Hermann Doner of Hannover drew up a new fighting biplane along these lines, utilizing all the lessons learned from his previous attempts through the CL.II and CL.III. Powered by a BMW IIIa series engine of 186 horsepower, the aircraft was designated as the "CL.V" and this would become the company's last attempt at a fighter before the end of the war (pre-war the company was tied to the railway industry and was not an aeroplane maker).

Engineers went with an equal-span biplane wing configuration featuring single bays and single "I-plane" struts. The upper wing member sat close to the fuselage with a section of the trailing edge cut-out at the pilot's position helping to improve visibility some. The engine was positioned in the nose in the usual way and this served to drive the two-bladed propeller unit. The crew of two were seated in tandem with the pilot forward and gunner aft - the gunner's position was, as in the CL.II and CL.III before it, again raised for optimal firing angles. The tail unit originally incorporated the CL.II's biplane configuration but the production form adopted a more traditional single-finned unit. The undercarriage was of typical tail-dragger configuration for the period, involving wheels under center-forward mass and a simple skid under the tail.

The CL.V compared favorably to other similar fighter types of the day, including the famous Fokker D.VII, despite its twin-seat configuration. Authorities were sold on the design enough to order an initial production batch of 100 aircraft (these with single-finned tail units) in September of 1918. However, the Armistice of November 1918 arrived much too soon for the effort to gain traction and only about forty-six or so of the fighters were completed - none destined to reach the Front before the end.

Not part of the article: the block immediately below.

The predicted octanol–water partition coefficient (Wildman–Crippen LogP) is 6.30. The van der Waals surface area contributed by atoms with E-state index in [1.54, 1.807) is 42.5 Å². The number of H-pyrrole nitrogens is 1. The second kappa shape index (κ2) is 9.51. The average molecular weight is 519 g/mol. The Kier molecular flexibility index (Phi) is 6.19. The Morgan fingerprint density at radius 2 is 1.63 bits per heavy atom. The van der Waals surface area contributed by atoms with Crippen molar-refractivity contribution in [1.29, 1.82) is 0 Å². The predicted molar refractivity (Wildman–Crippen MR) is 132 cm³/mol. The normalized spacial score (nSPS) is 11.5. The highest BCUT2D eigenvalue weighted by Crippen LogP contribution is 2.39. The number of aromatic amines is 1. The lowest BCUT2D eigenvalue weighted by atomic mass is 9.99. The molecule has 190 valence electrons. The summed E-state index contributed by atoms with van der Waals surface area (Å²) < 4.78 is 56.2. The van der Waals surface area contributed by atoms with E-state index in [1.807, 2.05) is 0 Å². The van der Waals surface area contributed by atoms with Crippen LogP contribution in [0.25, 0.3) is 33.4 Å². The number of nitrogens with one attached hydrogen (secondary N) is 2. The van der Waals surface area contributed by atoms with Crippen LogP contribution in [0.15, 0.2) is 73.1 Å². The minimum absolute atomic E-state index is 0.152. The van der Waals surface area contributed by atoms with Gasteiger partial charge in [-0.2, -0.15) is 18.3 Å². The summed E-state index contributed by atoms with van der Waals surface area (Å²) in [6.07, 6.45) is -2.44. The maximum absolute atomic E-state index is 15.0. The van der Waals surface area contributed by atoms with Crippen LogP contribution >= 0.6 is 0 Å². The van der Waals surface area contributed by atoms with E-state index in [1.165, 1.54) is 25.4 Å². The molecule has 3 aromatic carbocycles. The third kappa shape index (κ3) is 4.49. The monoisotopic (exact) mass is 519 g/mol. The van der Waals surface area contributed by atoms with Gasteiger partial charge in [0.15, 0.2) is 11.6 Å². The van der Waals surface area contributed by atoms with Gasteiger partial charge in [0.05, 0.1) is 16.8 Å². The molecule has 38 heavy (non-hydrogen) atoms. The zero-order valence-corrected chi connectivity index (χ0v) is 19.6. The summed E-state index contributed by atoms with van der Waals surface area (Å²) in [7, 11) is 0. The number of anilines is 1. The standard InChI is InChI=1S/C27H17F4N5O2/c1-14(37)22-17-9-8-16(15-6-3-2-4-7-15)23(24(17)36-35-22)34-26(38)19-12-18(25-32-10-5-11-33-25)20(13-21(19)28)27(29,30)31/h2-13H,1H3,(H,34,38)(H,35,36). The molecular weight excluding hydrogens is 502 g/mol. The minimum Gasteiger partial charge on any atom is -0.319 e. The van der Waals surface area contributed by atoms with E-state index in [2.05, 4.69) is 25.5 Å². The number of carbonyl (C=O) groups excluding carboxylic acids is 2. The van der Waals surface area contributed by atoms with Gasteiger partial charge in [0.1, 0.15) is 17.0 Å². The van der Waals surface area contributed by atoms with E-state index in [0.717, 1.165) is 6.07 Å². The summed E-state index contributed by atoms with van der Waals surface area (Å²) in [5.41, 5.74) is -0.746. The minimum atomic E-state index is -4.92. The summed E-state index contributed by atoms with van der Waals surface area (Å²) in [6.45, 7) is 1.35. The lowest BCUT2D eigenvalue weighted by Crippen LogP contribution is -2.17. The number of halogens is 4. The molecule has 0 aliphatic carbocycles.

Even so, Hannover continued serial production of the fighter under the limitations of the Armistice during the ensuing months and this resulted in a further sixty-two fighters being added to the stable. At least one, following weight-reduction modifications, went on to achieve a World Altitude Record of 27,362 feet during November 1919.

Beyond this, fourteen CL.V fighting biplanes were produced under license by Kjeller Flyvemaskinsfabrik of Halden, Norway in 1923 for service with the Norwegian Army Air Service where they were designated as Kjeller FF.7 "Hauk" ("Hawk"). These flew into 1929, some equipped with skis for ground-running on snow, before being replaced by more modern, advanced types.

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Global customers who have evaluated and/or operated the Hannover CL.V. Nations are displayed by flag, each linked to their respective national aircraft listing.

Total Production: 122 Units

Contractor(s): Hannoversche Waggonfabrik - German Empire / Kjeller Flyvemaskinfabrik - Norway
National flag of the German Empire National flag of Norway

[ German Empire; Norway (post-war) ]
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Image of the Hannover CL.V
Image from the Public Domain.

Going Further...
The Hannover CL.V Two-Seat Interceptor / Biplane Fighter appears in the following collections: